Follow these safety tips to be as prepared as you possibly can.
1. The jumpsuit you have to wear may not look stylish, but it’s there to protect you from cold air and wind. The jumpsuit should fit well – it shouldn’t be too big or too small – and there shouldn’t be any openings where air can get through.
2. If you’re going skydiving for the first time, the company you’re diving with will give you a harness. The harness keeps everything in place so that you can safely skydive. If you’re skydiving on your own, you should first have a harness that’s been custom-fitted to your body.
3. When you’re on a tandem jump, you have a professional with you who can pull the parachute cord in case you panic and forget. You should still know about the automatic activation device, though, which opens the parachute for you in case you remember when it’s too late.
4. Do you really have to wear a helmet? After all, if the parachute doesn’t open, you’re in trouble anyway. The helmet isn’t there to protect you in case the parachute doesn’t open (which is extremely rare), though. Instead, it’s there in case your landing doesn’t go as smoothly as you want. You could end up toppling over on your head, in which case you’ll be happy the helmet is there to protect you.
5. Don’t blindly trust your skydiving instructor who’s going to be jumping with you; ask to see his license first. Instructors have to meet certain qualifications to take other divers along with them. A quality instructor will have his license posted for everyone to see, but if you don’t notice it right away, ask about it before signing anything.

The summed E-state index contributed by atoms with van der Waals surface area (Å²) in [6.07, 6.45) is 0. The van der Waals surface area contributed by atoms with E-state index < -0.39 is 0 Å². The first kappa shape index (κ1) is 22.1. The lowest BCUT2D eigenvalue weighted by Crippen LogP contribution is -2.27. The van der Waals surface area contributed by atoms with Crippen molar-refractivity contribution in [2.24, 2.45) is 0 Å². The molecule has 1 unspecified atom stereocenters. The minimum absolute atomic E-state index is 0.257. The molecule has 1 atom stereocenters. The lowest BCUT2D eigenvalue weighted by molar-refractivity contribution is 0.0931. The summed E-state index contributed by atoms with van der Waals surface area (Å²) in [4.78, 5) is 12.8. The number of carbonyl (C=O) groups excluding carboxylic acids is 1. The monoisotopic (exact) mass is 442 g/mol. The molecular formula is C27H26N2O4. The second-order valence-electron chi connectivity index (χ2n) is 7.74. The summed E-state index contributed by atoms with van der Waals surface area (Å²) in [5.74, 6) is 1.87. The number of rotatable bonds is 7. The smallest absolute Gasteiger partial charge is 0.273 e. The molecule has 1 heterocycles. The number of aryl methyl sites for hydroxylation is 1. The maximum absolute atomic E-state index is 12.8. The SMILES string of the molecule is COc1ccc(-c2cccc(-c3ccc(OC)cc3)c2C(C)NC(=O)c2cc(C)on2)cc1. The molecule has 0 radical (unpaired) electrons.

6. Eat before you jump. Otherwise, you could get lightheaded and pass out, which isn’t just unsafe, but it’s not fun, either. Why pay all that money to faint halfway down? Skip greasy food, though, which will just make you feel lethargic. Eat something light and healthy to keep you feeling tip-top.
7. There are few people who can look out of a plane they’re about to jump out of and not panic just a little bit. Before you lose it and ruin the experience for yourself, do some deep breathing. Breathe in for three seconds and then out for five to quickly calm yourself down. You don’t want to skydive when you’re having a panic attack – you won’t enjoy your time or be able to make sound decisions.
8. Before the jump, ask the instructor or the other divers what signals you want to use to communicate. You won’t be able to hear each other if you try talking during the jump, so you’ll have to rely on some type of sign language.
Jessica Fernandez is an experienced sports journalist, writing about her experiences of extreme and adventurous sports across the globe.